Wouldn’t it be ironic if the vendors who now supply hydrogen to the big oil companies were to one day overtake them as the major suppliers of fuel for our nation’s cars? I’ve talked about the concept of large industrial specialty gas companies such as Air Products, Air Liquide and the Linde Group one day replacing Big Oil before.
One company I neglected to mention is Praxair, who is one of the leading hydrogen suppliers along the Gulf Coast. Hydrogen is typically used to de-sulfur crude oil when refining it into gasoline and diesel fuel.
Critics of hydrogen cars typically play the fear card saying that it’s too dangerous, we don’t know much about it and there is no infrastructure set up to support it. The truth is that the U. S. has over 900 miles of hydrogen pipelines along the Gulf Coast (Europe has another 900 plus miles), and most of it is now being used by Praxair and Air Products to move hydrogen from their manufacturing facilities to the big oil refineries.
Hydrogen pipelines have been in use since the 1930s and so the technology is not new, scary stuff. Air Products has just announced that they have completed a 37-mile extension of hydrogen pipeline under Lake Pontchartrain in Louisiana. This completes a 150-mile continuous hydrogen pipeline network in the area.
Air products has another hydrogen pipeline network of around 300 miles. Praxair, on the other hand, also has a 300-mile network of hydrogen pipeline in the Gulf Coast region.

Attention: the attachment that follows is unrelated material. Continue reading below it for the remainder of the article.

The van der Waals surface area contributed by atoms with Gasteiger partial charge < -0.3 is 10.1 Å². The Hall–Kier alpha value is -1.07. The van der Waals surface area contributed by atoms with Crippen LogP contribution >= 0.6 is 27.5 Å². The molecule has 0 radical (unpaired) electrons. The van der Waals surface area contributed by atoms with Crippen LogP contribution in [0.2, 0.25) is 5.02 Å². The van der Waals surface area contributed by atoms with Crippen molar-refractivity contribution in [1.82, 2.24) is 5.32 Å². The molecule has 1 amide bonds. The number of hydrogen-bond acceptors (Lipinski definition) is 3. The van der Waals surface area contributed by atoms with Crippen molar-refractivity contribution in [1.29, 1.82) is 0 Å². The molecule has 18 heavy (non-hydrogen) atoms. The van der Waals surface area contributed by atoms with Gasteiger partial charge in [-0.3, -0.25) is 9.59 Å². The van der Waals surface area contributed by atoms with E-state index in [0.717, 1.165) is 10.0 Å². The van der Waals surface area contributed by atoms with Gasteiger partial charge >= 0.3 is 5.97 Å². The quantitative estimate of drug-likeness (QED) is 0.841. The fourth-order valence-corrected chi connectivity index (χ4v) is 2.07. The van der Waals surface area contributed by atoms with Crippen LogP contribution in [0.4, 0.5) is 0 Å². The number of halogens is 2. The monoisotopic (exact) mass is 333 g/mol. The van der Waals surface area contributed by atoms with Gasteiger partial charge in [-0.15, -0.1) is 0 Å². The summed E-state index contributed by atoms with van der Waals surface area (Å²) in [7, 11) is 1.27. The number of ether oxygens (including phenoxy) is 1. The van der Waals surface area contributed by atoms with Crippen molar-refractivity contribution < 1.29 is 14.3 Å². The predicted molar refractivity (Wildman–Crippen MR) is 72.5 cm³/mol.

Praxair has also just announced that they are building a hydrogen pipeline infrastructure in Alberta, Canada. While some people are focusing on transporting hydrogen on long-haul trucks to support the building of the hydrogen car infrastructure or creating H2 onsite and on demand, let’s not forget about the possibility of building a hydrogen pipeline component as part of the overall infrastructure plans.
Large wind, solar, nuclear or biomass facilities may benefit from creating hydrogen on location and then piping it to other locations where it can be used for distribution or to run through fuel cells to create energy.
While I’m not advocating recreating the U. S. natural gas pipeline system with hydrogen pipelines, I’m also saying let’s not dismiss hydrogen pipeline networks as being too new or untested, especially for specific uses in certain geographical areas. Let’s keep our options open when deciding what we want the building of the hydrogen transportation infrastructure to look like going forward.